Neonates are known to recognize, process, and respond to painful stimuli (1). Infants admitted to the neonatal intensive care unit (NICU) are exposed to an average of 7.5–17.3 painful procedures per day (2). A higher prevalence of painful procedures is experienced by preterm newborns, with 26 painful procedures per day during hospitalization (3). A total of 69.6% of routine procedures, such as heel lancing, are considered painful procedures (4). Undertreated pain during the neonatal period may lead to higher heart rates and lower oxygen saturation (5). Serious complications such as apnea, intracranial hemorrhage, white matter injury, and wound dehiscence may be induced (6). In addition, long-term cohort studies have found that newborns who repeatedly experience pain stimuli have significantly lower IQs, motor ability, and behavioral control at school age than normal newborns (7,8). These adverse physiological and psychosocial effects may reduce population quality and place a heavy burden on the family and society. However, painful procedures are often unavoidable in the course of treating and managing life-threatening diseases or abnormalities (9). Thus, neonatal pain management and especially the effective relief of pain are an important topic and challenge faced by neonatal caregivers.
Guidelines successfully applied in clinical practice can effectively improve the pain management status in the NICU (10) and reduce the incidence of pain (11). A systematic review revealed that six high-quality guidelines for neonatal pain management had been issued over the last 5 years (12). However, among these high-quality guidelines, one was published in Italian (13), one was a position statement, not an evidence-based guideline (14), and another was specific to the principles of pain management (15); the rest focused on a single clinical situation (16-18). The latest available guidelines fail to answer all critical clinical questions about neonatal pain management, such as how to assess and intervene in postoperative pain. Moreover, foreign guidelines may not be suitable for domestic health care systems due to differences in individual patients and economic, cultural, and medical circumstances across countries or regions (19).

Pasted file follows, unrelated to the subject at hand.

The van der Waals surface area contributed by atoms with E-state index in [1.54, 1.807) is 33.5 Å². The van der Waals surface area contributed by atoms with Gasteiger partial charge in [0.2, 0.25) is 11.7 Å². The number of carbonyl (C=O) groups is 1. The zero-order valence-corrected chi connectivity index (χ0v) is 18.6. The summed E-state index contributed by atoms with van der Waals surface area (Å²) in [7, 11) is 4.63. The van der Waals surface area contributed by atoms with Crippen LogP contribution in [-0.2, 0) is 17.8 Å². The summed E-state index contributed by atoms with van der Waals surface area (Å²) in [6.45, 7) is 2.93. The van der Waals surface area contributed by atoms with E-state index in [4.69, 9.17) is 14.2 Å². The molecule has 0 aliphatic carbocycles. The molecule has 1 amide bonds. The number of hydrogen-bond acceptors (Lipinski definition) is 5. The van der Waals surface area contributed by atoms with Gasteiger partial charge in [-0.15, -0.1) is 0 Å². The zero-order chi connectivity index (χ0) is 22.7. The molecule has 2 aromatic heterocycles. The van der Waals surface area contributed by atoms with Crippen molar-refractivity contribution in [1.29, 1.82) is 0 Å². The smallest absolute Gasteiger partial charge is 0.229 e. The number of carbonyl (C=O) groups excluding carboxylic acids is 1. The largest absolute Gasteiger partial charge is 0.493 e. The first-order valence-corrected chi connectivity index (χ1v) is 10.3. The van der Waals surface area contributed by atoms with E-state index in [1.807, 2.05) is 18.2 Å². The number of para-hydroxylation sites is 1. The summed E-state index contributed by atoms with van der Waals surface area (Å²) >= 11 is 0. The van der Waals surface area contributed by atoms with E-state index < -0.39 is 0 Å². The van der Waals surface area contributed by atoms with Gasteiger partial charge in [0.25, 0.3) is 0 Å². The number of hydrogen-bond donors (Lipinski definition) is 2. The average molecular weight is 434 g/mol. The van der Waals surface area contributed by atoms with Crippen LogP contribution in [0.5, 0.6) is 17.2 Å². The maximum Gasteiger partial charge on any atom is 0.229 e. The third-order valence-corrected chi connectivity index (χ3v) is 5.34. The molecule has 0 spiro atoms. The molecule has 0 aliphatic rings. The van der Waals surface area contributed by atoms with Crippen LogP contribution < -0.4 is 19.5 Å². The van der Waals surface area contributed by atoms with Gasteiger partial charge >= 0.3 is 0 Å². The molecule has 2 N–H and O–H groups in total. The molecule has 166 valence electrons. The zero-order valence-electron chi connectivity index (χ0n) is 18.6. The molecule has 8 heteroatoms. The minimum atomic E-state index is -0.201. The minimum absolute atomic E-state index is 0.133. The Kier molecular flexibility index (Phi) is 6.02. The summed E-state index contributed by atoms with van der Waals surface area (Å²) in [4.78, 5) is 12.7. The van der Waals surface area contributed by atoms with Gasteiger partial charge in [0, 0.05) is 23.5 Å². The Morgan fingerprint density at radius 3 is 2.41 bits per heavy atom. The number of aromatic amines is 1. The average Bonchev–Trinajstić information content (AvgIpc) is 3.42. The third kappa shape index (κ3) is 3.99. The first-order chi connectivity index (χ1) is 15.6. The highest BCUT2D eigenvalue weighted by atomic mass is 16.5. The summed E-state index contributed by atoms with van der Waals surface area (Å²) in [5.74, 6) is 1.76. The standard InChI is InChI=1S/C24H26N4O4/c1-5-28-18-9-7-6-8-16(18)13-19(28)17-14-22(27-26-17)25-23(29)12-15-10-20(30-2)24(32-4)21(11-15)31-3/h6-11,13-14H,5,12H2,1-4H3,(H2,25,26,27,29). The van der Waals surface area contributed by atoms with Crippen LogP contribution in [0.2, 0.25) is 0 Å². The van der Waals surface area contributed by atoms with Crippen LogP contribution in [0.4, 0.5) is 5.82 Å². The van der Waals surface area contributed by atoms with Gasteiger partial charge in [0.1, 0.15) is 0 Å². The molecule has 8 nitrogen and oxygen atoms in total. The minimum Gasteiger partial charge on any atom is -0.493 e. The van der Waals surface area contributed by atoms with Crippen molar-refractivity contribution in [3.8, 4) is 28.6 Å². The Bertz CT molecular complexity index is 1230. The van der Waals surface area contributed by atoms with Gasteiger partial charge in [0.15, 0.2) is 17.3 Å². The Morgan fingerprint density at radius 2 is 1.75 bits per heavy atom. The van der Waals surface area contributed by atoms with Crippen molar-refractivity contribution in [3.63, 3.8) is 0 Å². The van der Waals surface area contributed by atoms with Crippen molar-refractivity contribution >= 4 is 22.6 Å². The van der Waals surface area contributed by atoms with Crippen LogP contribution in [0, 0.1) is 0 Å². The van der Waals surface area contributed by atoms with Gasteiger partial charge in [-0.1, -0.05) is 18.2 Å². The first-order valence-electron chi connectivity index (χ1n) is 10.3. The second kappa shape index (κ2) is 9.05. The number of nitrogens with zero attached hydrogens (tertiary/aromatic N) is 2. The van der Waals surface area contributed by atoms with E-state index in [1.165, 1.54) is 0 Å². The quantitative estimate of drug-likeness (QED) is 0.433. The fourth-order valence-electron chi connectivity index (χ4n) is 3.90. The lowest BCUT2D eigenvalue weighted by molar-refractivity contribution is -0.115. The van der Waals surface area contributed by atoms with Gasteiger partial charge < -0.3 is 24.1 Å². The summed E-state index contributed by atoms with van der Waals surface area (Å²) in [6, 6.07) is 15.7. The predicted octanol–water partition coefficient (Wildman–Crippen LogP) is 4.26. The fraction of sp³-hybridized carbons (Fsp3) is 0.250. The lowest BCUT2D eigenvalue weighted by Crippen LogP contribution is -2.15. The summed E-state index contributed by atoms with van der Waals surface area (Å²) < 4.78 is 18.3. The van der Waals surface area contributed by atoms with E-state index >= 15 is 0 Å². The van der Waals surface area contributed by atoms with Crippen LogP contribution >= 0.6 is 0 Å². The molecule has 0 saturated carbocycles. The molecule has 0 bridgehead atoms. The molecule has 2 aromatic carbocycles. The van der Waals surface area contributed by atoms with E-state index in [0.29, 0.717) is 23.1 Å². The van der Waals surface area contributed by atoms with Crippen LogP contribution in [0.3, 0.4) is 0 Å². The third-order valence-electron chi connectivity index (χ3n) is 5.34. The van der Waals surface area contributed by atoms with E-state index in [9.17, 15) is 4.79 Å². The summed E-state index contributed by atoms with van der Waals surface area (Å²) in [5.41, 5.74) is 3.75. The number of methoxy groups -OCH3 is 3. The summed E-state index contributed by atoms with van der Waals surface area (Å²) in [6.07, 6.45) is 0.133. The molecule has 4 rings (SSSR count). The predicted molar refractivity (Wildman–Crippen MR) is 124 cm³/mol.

The lack of guidelines for neonatal pain management based on high-quality evidence has led to the failure of timely and standardized management of neonatal pain. A total of 50.51% of domestic NICUs subject hospitalized neonates to frequent painful procedures without sufficient analgesia (20). Only 24% of professionals in one neonatal unit reported using a pain assessment scale at all times (21). In another study, only 32.5% of pain records contributed to the adoption of nonpharmacological or pharmacological interventions for pain relief (22). Furthermore, there is wide variation in pain assessment methods and analgesic interventions among institutions and areas (23), with at least six different pain assessment tools and eleven different nonpharmacological analgesics in use (20). Neonatal care providers in China are in urgent need of a high-quality, evidence-based guideline for the treatment and management of neonatal pain.